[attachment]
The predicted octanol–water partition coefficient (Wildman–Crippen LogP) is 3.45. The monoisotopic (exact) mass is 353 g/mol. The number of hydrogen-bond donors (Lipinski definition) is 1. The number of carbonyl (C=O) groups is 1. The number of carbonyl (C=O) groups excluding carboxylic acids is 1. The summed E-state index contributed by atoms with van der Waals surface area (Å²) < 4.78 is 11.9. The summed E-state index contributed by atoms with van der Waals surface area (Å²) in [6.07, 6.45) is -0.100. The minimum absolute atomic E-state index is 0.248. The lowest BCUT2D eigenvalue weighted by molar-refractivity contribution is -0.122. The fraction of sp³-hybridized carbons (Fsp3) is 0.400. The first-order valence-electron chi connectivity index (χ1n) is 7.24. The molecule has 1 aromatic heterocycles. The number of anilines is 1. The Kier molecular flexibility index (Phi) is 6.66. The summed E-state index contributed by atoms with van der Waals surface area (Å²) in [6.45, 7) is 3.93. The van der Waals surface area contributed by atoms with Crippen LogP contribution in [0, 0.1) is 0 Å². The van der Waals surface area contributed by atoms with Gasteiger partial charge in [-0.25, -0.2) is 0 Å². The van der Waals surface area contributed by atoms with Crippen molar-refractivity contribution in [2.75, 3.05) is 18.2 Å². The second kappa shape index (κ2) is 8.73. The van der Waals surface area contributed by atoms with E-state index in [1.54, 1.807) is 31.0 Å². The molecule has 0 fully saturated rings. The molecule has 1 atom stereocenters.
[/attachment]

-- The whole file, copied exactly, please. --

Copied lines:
The predicted octanol–water partition coefficient (Wildman–Crippen LogP) is 3.45. The monoisotopic (exact) mass is 353 g/mol. The number of hydrogen-bond donors (Lipinski definition) is 1. The number of carbonyl (C=O) groups is 1. The number of carbonyl (C=O) groups excluding carboxylic acids is 1. The summed E-state index contributed by atoms with van der Waals surface area (Å²) < 4.78 is 11.9. The summed E-state index contributed by atoms with van der Waals surface area (Å²) in [6.07, 6.45) is -0.100. The minimum absolute atomic E-state index is 0.248. The lowest BCUT2D eigenvalue weighted by molar-refractivity contribution is -0.122. The fraction of sp³-hybridized carbons (Fsp3) is 0.400. The first-order valence-electron chi connectivity index (χ1n) is 7.24. The molecule has 1 aromatic heterocycles. The number of anilines is 1. The Kier molecular flexibility index (Phi) is 6.66. The summed E-state index contributed by atoms with van der Waals surface area (Å²) in [6.45, 7) is 3.93. The van der Waals surface area contributed by atoms with Crippen LogP contribution in [0, 0.1) is 0 Å². The van der Waals surface area contributed by atoms with Gasteiger partial charge in [-0.25, -0.2) is 0 Å². The van der Waals surface area contributed by atoms with Crippen molar-refractivity contribution in [2.75, 3.05) is 18.2 Å². The second kappa shape index (κ2) is 8.73. The van der Waals surface area contributed by atoms with E-state index in [1.54, 1.807) is 31.0 Å². The molecule has 0 fully saturated rings. The molecule has 1 atom stereocenters.